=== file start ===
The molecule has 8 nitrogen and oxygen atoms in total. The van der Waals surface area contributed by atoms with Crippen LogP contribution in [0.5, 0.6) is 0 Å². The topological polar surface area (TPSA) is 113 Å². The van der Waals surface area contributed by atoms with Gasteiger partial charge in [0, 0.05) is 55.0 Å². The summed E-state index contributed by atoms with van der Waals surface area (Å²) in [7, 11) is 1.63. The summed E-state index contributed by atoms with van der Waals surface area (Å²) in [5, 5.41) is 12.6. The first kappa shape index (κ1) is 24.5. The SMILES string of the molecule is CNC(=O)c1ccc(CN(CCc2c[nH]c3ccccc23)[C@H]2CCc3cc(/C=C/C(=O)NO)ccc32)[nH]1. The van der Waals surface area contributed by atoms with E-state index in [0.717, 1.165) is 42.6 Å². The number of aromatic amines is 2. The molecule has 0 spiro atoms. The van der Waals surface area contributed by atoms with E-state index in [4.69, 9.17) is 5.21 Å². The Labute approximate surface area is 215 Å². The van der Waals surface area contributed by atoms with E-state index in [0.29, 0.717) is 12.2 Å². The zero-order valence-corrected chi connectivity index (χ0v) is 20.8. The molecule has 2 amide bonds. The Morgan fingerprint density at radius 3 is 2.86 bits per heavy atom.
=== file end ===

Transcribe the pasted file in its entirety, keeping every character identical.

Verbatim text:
The molecule has 8 nitrogen and oxygen atoms in total. The van der Waals surface area contributed by atoms with Crippen LogP contribution in [0.5, 0.6) is 0 Å². The topological polar surface area (TPSA) is 113 Å². The van der Waals surface area contributed by atoms with Gasteiger partial charge in [0, 0.05) is 55.0 Å². The summed E-state index contributed by atoms with van der Waals surface area (Å²) in [7, 11) is 1.63. The summed E-state index contributed by atoms with van der Waals surface area (Å²) in [5, 5.41) is 12.6. The first kappa shape index (κ1) is 24.5. The SMILES string of the molecule is CNC(=O)c1ccc(CN(CCc2c[nH]c3ccccc23)[C@H]2CCc3cc(/C=C/C(=O)NO)ccc32)[nH]1. The van der Waals surface area contributed by atoms with E-state index in [0.717, 1.165) is 42.6 Å². The number of aromatic amines is 2. The molecule has 0 spiro atoms. The van der Waals surface area contributed by atoms with E-state index in [4.69, 9.17) is 5.21 Å². The Labute approximate surface area is 215 Å². The van der Waals surface area contributed by atoms with E-state index in [0.29, 0.717) is 12.2 Å². The zero-order valence-corrected chi connectivity index (χ0v) is 20.8. The molecule has 2 amide bonds. The Morgan fingerprint density at radius 3 is 2.86 bits per heavy atom.